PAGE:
7. Martin U. Grüebler
    8. Julia S. Hatzl
    9. David Jenny
    10. Andrea Roverselli
    11. Petra Sumasgutner
    12. Matthias Tschumi
    13. Martin Wikelski
    14. Kamran Safi
    This article has been curated by 1 group:
    • Curated by eLife

      eLife assessment

      This important study substantially advances our understanding of energy landscapes and their link to animal ontogeny. The evidence supporting the conclusions is compelling, with high-throughput telemetry data and advanced track segmentation methods used to develop and map energy landscapes. The work will be of broad interest to animal ecologists.

    Reviewed by eLife

    This article has 3 evaluationsAppears in 1 listLatest version Latest activity
  5. Prediction error determines how memories are organized in the brain

    This article has 5 authors:
    1. Nicholas GW Kennedy
    2. Jessica C Lee
    3. Simon Killcross
    4. R Fred Westbrook
    5. Nathan M Holmes
    This article has been curated by 1 group:
    • Curated by eLife

      eLife assessment

      This is a fundamental study examining the role of prediction error in state allocation of memories. The data provided are convincing and largely support the conclusion that a gradual change between acquisition and extinction maintains the memory state of acquisition and thus results in extinction that is resistant to restoration. This paper is of interest to behavioural and neuroscience researchers studying learning, memory, and the neural mechanisms of those processes as well as to clinicians using extinction-based therapies in treating anxiety-based disorders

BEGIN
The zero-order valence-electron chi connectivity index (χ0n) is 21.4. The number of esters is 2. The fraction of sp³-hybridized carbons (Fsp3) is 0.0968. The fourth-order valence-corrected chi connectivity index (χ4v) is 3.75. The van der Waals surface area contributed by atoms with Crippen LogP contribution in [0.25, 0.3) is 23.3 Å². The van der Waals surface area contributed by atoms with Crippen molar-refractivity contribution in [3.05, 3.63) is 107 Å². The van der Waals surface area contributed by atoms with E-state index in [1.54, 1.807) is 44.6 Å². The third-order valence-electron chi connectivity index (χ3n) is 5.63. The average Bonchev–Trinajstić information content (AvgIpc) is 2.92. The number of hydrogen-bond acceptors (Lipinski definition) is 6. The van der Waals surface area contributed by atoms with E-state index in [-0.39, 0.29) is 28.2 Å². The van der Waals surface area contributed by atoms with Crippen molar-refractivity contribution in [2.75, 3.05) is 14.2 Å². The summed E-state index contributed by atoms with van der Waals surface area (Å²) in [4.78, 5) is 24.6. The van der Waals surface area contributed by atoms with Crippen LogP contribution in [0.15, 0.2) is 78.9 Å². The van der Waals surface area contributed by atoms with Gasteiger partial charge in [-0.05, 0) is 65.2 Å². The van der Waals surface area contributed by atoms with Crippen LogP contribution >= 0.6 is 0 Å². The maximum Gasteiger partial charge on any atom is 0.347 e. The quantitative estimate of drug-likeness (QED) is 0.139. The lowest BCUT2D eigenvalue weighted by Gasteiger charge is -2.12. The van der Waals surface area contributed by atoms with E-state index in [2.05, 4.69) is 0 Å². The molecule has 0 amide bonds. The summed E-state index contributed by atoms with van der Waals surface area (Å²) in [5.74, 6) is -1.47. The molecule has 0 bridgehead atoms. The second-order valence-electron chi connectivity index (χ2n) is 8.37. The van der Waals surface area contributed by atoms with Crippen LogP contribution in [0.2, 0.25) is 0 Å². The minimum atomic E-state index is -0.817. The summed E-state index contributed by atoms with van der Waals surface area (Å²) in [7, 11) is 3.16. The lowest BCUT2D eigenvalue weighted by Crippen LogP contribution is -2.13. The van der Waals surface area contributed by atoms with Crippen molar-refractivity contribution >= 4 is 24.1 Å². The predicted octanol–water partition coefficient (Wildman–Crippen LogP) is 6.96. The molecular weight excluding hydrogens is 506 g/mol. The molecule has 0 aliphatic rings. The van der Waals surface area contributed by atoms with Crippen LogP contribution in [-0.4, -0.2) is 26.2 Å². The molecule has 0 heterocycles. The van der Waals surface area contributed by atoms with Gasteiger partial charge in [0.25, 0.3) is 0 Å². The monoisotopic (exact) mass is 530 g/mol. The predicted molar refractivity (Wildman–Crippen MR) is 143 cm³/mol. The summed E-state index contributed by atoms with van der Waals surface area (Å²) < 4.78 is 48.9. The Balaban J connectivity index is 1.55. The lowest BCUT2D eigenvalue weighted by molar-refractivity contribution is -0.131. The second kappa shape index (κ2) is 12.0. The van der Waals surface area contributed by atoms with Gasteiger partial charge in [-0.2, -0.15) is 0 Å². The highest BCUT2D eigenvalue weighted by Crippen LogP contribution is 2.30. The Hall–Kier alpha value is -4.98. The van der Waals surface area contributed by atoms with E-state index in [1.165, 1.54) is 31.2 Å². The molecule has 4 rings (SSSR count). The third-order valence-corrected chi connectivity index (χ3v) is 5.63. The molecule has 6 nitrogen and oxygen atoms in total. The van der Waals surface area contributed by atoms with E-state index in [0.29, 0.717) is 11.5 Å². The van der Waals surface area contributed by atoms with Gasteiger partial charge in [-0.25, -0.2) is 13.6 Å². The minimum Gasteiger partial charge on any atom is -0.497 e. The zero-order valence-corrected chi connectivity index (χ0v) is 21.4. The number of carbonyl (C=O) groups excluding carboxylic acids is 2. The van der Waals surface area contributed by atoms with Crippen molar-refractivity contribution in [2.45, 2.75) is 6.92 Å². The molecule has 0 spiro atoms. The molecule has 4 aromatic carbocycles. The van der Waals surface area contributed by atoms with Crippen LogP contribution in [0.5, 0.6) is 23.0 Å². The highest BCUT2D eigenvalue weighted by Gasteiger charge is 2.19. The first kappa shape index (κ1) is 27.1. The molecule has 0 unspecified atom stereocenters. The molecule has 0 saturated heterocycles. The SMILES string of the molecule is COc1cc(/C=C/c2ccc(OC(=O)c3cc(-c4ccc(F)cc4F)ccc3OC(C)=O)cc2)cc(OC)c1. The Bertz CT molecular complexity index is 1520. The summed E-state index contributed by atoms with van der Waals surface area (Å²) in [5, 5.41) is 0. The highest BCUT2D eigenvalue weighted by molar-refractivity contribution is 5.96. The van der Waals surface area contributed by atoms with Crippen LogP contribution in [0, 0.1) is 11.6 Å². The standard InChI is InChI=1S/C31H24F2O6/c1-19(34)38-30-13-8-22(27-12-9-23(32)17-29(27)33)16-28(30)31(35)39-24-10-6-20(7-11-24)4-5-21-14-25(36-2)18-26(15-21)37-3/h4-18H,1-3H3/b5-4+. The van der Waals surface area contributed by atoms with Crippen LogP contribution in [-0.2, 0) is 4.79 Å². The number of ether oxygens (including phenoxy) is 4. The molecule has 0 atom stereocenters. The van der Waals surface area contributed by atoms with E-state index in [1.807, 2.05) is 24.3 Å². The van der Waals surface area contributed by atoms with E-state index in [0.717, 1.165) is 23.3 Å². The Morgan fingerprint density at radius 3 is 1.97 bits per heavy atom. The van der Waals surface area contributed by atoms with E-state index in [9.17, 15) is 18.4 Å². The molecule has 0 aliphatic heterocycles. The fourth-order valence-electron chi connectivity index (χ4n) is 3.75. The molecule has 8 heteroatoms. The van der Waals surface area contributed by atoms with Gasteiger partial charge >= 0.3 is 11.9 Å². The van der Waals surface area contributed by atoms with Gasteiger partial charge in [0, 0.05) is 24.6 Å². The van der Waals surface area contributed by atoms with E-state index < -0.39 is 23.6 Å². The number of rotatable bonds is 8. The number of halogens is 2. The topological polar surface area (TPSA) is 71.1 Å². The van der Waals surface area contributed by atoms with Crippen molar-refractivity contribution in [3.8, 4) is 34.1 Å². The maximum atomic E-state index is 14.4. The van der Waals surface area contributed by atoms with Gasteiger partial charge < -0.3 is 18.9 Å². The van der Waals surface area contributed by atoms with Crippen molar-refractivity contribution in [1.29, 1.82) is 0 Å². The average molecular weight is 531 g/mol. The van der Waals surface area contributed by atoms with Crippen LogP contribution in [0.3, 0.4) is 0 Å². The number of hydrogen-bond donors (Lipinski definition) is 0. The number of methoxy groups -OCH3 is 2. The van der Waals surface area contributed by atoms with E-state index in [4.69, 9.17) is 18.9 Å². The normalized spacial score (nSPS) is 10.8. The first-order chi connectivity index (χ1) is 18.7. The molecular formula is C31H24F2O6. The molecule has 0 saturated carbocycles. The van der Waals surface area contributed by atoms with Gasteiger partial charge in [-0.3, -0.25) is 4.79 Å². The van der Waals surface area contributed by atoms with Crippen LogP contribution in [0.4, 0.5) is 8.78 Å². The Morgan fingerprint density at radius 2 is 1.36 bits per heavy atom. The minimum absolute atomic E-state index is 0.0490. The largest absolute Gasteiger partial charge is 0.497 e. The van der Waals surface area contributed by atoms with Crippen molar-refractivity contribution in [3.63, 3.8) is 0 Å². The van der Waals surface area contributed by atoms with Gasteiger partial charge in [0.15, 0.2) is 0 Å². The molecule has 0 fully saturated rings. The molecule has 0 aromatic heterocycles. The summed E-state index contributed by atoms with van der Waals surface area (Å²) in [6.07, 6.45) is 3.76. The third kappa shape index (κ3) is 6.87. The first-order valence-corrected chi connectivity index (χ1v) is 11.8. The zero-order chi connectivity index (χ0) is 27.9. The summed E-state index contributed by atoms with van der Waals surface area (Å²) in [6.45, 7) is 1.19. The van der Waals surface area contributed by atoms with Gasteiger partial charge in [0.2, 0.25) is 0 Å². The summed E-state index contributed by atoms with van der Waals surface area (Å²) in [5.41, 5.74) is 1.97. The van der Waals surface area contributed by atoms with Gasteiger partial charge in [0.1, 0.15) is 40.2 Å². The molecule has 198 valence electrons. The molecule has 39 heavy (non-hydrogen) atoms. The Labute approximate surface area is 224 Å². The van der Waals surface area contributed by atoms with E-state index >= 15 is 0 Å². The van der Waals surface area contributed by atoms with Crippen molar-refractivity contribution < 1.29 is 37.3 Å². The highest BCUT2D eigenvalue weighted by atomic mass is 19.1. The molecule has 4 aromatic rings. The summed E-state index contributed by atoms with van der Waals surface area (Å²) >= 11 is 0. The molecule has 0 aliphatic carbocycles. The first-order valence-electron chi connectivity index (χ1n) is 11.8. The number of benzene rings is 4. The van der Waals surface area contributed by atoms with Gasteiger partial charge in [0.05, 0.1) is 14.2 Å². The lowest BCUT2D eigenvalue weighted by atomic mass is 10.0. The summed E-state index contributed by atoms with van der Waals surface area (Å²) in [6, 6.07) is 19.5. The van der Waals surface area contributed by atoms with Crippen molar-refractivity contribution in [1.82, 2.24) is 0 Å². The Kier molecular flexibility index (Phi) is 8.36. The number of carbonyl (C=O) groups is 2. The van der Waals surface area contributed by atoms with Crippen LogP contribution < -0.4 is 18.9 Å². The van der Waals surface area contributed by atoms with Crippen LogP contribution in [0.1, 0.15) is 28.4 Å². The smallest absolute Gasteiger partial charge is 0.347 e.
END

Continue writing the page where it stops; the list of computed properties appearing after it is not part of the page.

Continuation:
Reviewed by eLife

    This article has 9 evaluationsAppears in 1 listLatest version Latest activity
  6. Presynaptic Rac1 in the hippocampus selectively regulates working memory

    This article has 10 authors:
    1. Jaebin Kim
    2. Edwin Bustamante
    3. Peter Sotonyi
    4. Nicholas D. Maxwell
    5. Pooja Parameswaran
    6. Julie K. Kent
    7. William C. Wetsel
    8. Erik J. Soderblom
    9. Bence Rácz
    10. Scott H. Soderling
    This article has been curated by 1 group:
    • Curated by eLife

      eLife assessment

      The paper characterized a specific defect in the spatial working memory of mice with a deficit in a protein called Rac1. Rac1 inhibition was limited to the presynaptic compartment of neurons, which is significant because past work has inhibited both pre- and postsynaptic compartments. The study also identified potential effectors of Rac1. The work is important for these reasons, and the strength of the evidence is exceptional.

    Reviewed by eLife

    This article has 3 evaluationsAppears in 1 listLatest version Latest activity
  7. Mechanism of barotaxis in marine zooplankton

    This article has 3 authors:
    1. Luis Alberto Bezares Calderón
    2. Réza Shahidi
    3. Gáspár Jékely
    This article has been curated by 1 group:
    • Curated by eLife

      eLife assessment